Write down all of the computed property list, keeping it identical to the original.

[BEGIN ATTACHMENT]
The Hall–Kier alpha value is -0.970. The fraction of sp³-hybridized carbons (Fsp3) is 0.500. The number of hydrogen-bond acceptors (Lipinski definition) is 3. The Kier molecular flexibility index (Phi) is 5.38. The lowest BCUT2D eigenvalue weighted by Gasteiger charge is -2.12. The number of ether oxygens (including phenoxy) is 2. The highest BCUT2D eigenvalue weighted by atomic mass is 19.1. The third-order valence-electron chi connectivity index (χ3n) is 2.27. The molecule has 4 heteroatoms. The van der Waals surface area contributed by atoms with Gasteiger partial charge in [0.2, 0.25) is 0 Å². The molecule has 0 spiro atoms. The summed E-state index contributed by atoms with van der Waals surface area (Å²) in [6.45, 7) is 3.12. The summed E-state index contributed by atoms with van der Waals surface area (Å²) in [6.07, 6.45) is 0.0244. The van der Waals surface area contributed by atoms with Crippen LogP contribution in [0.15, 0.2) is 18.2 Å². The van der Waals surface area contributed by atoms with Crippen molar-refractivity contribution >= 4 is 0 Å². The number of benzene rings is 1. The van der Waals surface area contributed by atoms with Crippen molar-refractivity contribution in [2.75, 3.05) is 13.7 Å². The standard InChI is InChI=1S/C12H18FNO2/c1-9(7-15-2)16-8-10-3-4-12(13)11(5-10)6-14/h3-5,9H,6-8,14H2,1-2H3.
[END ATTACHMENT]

The Hall–Kier alpha value is -0.970. The fraction of sp³-hybridized carbons (Fsp3) is 0.500. The number of hydrogen-bond acceptors (Lipinski definition) is 3. The Kier molecular flexibility index (Phi) is 5.38. The lowest BCUT2D eigenvalue weighted by Gasteiger charge is -2.12. The number of ether oxygens (including phenoxy) is 2. The highest BCUT2D eigenvalue weighted by atomic mass is 19.1. The third-order valence-electron chi connectivity index (χ3n) is 2.27. The molecule has 4 heteroatoms. The van der Waals surface area contributed by atoms with Gasteiger partial charge in [0.2, 0.25) is 0 Å². The molecule has 0 spiro atoms. The summed E-state index contributed by atoms with van der Waals surface area (Å²) in [6.45, 7) is 3.12. The summed E-state index contributed by atoms with van der Waals surface area (Å²) in [6.07, 6.45) is 0.0244. The van der Waals surface area contributed by atoms with Crippen LogP contribution in [0.15, 0.2) is 18.2 Å². The van der Waals surface area contributed by atoms with Crippen molar-refractivity contribution >= 4 is 0 Å². The number of benzene rings is 1. The van der Waals surface area contributed by atoms with Crippen molar-refractivity contribution in [2.75, 3.05) is 13.7 Å². The standard InChI is InChI=1S/C12H18FNO2/c1-9(7-15-2)16-8-10-3-4-12(13)11(5-10)6-14/h3-5,9H,6-8,14H2,1-2H3.